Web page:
By Ros Bennet
I thought about the Bristol Channel Pilot Cutter I had fallen in love with in my twenties, but had not fallen in love with the owner. I read and re-read the first chapter of the Riddle of the Sands by Erskine Childers. I had noticed Cornish Crabbers in the Deben.
My retirement lump sum and part time work made me think it was ‘now or never’. I poured over a map off the south of England and decided the only possible place to get a mooring was in the Carrick Roads. The Truro harbour master gave me a list of 13 possible places to try. I was turned down 12 times, by the time I got to the last one I was near to giving up but the owner of Pascoe’s boatyard thought he could fit me in.
Having found some where to moor my non-existent boat I set about looking for a second hand Cornish Crabber. After six months of searching I eventually found one for sale at more or less the right price. Oddly enough the seller was the nephew of Richard Dongray who had designed the Cornish Crabbers in the first place.
It was love at first sight, the knowledgeable friend who came with me said she was a cracker and the deal was done. Demelza and 24ft Cornish Crabber built in 1978 was mine. She was taken by a low loader to Mylor in Cornwall, escorted across the Carrick Roads by launch and put on a mooring in the middle of St Just’s Creek.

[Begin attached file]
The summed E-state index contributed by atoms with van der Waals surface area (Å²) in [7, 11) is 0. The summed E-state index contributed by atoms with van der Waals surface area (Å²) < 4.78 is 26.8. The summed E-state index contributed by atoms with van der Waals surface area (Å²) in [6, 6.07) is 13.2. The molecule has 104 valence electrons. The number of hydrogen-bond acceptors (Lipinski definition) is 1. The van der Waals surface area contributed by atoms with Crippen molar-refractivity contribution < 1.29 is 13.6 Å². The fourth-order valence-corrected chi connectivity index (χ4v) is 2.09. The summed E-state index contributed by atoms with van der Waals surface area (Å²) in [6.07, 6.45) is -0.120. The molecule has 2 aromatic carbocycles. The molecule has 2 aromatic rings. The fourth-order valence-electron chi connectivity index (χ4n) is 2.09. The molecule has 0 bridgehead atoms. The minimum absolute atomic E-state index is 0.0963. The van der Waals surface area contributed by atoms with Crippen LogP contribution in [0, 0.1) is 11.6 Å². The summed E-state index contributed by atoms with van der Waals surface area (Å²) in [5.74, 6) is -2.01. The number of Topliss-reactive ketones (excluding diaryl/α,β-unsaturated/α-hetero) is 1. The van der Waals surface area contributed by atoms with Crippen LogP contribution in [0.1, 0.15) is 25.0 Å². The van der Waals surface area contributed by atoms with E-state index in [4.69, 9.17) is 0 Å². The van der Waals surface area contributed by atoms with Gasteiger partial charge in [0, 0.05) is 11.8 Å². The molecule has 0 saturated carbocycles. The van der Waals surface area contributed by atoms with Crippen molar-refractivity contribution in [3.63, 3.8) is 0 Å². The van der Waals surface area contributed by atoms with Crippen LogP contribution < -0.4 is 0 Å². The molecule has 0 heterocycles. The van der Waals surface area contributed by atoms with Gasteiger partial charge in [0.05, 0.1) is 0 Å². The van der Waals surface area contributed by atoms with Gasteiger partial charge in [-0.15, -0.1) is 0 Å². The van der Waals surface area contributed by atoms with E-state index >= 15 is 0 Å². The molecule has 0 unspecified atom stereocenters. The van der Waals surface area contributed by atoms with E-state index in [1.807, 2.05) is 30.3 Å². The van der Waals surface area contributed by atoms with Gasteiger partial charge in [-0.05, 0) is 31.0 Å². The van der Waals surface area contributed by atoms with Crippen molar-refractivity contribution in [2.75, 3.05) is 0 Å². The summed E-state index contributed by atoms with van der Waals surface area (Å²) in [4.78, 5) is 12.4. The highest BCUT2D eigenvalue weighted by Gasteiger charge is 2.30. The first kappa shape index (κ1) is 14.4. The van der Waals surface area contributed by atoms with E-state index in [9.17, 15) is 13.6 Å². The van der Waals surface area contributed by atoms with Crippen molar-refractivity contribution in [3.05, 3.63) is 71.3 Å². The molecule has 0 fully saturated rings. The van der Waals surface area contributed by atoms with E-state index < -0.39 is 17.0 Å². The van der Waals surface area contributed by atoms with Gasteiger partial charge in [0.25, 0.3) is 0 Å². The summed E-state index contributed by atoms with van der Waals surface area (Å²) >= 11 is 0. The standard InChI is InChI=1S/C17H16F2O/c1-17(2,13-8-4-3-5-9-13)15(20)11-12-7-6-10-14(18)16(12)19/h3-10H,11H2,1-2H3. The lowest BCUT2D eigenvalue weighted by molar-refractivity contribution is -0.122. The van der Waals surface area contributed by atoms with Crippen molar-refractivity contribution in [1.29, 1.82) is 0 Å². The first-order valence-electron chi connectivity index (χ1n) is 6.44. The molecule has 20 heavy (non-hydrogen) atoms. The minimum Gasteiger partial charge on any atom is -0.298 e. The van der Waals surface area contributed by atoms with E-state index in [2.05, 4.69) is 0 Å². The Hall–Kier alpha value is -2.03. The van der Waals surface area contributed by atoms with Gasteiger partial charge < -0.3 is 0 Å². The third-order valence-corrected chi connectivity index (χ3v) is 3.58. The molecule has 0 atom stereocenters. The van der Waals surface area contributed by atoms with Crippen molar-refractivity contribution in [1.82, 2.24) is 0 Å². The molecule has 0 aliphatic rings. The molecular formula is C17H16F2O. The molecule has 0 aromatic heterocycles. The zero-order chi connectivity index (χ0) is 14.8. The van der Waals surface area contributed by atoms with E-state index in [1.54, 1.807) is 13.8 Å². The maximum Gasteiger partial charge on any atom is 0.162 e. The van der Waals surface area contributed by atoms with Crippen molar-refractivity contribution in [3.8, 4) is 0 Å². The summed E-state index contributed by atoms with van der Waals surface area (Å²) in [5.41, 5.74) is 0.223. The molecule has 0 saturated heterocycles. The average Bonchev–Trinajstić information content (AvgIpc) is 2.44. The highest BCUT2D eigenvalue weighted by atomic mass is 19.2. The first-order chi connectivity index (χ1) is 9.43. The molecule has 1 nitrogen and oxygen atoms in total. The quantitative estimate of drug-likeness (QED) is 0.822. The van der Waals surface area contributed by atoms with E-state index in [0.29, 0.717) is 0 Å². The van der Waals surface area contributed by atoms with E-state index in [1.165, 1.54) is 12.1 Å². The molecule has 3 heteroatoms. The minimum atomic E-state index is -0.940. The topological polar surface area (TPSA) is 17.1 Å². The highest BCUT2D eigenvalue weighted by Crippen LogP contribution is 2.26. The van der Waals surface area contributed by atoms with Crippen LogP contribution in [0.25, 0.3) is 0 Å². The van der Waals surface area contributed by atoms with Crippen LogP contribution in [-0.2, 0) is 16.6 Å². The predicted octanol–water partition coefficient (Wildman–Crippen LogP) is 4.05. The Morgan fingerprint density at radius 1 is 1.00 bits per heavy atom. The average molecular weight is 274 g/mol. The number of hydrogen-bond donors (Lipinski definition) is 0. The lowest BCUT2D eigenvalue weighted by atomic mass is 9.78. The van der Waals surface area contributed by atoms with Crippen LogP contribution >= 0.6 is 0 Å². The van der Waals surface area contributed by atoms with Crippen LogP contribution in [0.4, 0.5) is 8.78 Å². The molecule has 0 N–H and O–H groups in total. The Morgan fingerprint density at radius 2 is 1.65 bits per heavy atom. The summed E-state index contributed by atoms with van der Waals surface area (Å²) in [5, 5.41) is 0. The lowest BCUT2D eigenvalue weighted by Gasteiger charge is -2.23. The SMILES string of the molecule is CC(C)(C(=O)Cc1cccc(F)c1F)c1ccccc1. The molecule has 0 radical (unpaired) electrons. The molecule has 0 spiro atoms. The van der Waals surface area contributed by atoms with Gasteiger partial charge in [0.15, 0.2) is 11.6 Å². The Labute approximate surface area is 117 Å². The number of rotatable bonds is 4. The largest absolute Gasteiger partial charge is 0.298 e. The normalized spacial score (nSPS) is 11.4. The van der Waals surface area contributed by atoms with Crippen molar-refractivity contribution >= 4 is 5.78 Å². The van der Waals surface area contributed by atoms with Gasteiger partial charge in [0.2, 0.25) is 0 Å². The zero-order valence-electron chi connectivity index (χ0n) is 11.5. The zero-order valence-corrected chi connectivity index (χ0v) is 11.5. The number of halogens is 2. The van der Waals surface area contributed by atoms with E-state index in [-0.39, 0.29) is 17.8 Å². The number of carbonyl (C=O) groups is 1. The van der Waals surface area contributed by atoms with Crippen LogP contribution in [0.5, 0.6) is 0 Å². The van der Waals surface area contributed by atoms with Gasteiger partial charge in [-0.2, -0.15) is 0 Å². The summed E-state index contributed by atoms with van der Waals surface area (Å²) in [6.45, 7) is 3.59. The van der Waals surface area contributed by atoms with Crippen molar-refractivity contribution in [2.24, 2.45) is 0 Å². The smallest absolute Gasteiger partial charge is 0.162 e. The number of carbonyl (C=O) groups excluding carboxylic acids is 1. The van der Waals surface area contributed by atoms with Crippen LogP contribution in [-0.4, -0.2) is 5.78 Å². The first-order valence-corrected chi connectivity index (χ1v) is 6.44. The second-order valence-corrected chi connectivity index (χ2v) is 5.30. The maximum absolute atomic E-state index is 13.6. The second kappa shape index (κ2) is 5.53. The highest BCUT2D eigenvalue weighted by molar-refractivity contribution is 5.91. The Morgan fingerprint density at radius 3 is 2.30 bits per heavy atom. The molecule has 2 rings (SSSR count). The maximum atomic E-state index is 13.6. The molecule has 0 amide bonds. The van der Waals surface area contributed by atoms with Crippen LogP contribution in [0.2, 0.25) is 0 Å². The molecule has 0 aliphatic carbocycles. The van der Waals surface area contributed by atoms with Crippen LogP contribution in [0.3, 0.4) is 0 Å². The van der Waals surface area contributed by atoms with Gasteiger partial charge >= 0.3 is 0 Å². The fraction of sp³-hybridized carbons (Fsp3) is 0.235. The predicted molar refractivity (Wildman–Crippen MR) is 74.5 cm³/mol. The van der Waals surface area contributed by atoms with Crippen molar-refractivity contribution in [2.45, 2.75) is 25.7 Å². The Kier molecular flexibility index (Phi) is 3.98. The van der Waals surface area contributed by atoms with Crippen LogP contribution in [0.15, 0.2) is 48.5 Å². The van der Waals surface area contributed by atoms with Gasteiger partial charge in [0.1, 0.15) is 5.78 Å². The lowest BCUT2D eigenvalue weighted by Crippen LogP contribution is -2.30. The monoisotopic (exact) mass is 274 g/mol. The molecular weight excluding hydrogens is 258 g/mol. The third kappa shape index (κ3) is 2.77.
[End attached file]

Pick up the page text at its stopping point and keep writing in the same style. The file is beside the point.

Perfect, but I had not even got a tender to row out to her. My daughter, not a keen sailor, bravely offered to help me pick up a tender from Kingsbridge and then spend a night or two on board.
The boat had arrived without any instructions what so ever. We worked out how to operate the meths stove and the heads, (loo). . Dave Llewellyn the local engineer kindly explained how to use and look after the diesel engine, Hugh from the boat bent on the sails and we were ready to go.
I have spent the last few years happily learning how to sail Demelza including how to put up the tops’l. I have learnt a bit about the Carrick Roads and have sailed as far as the Scillies in the PASAB race. We won a prize for Merit and Overall Effort, it really means we came a resounding last but did not give up.
I am profoundly grateful to my family, the many friends, Alfie and Nancy who have helped me to realise a rather improbable dream.
Read more about my Cornish Crabber Challenge: